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Amphetamine (AMPH) causes an increase of dopamine (DA) levels in the central nervous system by inhibiting monoamine transporter reuptake. Although DA is primarily a neurotransmitter, it is also involved in growth and patterning of the developing brain. Therefore, the use of AMPH during adolescence may cause long-term plastic changes to dopaminergic (DAergic) neurons in multiple brain regions. Adolescent exposure to AMPH will lead to cross-sensitization to methamphetamine (METH) in adult mice. Adolescent mice were given injections of 1 mg/kg d-amp, 10 mg/kg AMPH, or an equal volume of sterile saline for 10 days. Following adolescent exposure and a washout (no drug) period, the mice were given a sub-acute dose of METH or equal volume of sterile saline. Cross-sensitization was measured using an open field chamber (OFC). Analysis revealed both doses during adolescent exposure to AMPH, following a washout period, leads to crosssensitization to METH in adulthood (p< .05). Additional testing will be done to further explore a possible interaction effect. Other experiments in our lab have uncovered a female effect using different psychostimulants in this behavioral model. [Poster]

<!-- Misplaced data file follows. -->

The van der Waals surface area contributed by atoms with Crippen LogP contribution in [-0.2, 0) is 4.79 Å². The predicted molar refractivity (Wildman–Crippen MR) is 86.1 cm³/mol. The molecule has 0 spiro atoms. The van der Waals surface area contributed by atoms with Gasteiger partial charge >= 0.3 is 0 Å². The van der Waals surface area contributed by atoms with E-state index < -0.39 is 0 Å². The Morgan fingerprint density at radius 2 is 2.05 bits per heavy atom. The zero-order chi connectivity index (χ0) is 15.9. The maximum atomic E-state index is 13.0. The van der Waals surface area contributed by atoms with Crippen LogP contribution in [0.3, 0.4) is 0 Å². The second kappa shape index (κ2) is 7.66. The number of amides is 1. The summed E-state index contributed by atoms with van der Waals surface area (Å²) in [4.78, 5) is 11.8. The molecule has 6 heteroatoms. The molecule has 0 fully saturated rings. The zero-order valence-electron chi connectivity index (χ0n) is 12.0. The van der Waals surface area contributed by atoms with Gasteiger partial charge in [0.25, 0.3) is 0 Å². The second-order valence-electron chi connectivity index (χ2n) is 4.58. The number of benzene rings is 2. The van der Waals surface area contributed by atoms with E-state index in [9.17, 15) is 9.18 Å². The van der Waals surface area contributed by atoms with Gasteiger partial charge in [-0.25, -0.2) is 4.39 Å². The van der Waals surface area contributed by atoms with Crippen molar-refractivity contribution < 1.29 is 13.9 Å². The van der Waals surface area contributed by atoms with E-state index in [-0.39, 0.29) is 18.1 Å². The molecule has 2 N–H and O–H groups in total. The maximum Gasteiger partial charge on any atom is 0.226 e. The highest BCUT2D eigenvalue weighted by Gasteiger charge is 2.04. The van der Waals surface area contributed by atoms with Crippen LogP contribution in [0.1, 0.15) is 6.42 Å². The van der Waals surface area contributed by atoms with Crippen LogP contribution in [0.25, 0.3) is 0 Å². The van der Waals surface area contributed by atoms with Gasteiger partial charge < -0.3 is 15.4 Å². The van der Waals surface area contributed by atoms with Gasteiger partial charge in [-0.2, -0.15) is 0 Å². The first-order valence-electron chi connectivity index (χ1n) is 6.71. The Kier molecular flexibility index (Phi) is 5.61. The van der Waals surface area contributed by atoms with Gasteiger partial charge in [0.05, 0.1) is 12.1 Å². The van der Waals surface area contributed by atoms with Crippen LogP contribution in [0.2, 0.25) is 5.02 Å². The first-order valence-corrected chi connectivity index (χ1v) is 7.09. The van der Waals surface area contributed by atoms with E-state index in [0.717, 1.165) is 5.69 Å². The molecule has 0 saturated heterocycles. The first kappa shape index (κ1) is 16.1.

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  • Event location
    • Library Technology Center 3rd Floor Open Area

  • Event date
    • 29 March 2012

  • Date submitted

    18 July 2022

  • Additional information
    • Acknowledgements:

      Steven Lloyd and Ryan Shanks